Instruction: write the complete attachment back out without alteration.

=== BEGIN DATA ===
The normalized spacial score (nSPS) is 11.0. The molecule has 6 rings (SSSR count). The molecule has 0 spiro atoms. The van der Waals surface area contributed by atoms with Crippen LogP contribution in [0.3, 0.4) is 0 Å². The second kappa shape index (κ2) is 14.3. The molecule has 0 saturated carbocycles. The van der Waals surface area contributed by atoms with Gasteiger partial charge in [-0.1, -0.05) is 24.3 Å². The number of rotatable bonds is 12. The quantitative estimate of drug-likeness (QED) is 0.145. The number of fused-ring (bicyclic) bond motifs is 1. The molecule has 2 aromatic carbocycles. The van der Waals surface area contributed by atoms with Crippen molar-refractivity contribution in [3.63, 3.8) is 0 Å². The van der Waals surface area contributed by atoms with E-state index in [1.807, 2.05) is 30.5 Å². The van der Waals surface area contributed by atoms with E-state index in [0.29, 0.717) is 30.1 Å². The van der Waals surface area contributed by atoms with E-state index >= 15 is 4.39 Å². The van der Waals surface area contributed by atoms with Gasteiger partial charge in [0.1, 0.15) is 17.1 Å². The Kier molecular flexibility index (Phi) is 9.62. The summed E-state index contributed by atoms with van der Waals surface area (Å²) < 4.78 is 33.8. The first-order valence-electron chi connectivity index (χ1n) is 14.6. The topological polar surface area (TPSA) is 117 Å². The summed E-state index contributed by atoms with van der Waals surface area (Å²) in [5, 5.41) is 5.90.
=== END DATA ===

The normalized spacial score (nSPS) is 11.0. The molecule has 6 rings (SSSR count). The molecule has 0 spiro atoms. The van der Waals surface area contributed by atoms with Crippen LogP contribution in [0.3, 0.4) is 0 Å². The second kappa shape index (κ2) is 14.3. The molecule has 0 saturated carbocycles. The van der Waals surface area contributed by atoms with Gasteiger partial charge in [-0.1, -0.05) is 24.3 Å². The number of rotatable bonds is 12. The quantitative estimate of drug-likeness (QED) is 0.145. The number of fused-ring (bicyclic) bond motifs is 1. The molecule has 2 aromatic carbocycles. The van der Waals surface area contributed by atoms with Crippen molar-refractivity contribution in [3.63, 3.8) is 0 Å². The van der Waals surface area contributed by atoms with E-state index in [1.807, 2.05) is 30.5 Å². The van der Waals surface area contributed by atoms with E-state index in [0.29, 0.717) is 30.1 Å². The van der Waals surface area contributed by atoms with E-state index >= 15 is 4.39 Å². The van der Waals surface area contributed by atoms with Gasteiger partial charge in [0.1, 0.15) is 17.1 Å². The Kier molecular flexibility index (Phi) is 9.62. The summed E-state index contributed by atoms with van der Waals surface area (Å²) < 4.78 is 33.8. The first-order valence-electron chi connectivity index (χ1n) is 14.6. The topological polar surface area (TPSA) is 117 Å². The summed E-state index contributed by atoms with van der Waals surface area (Å²) in [5, 5.41) is 5.90.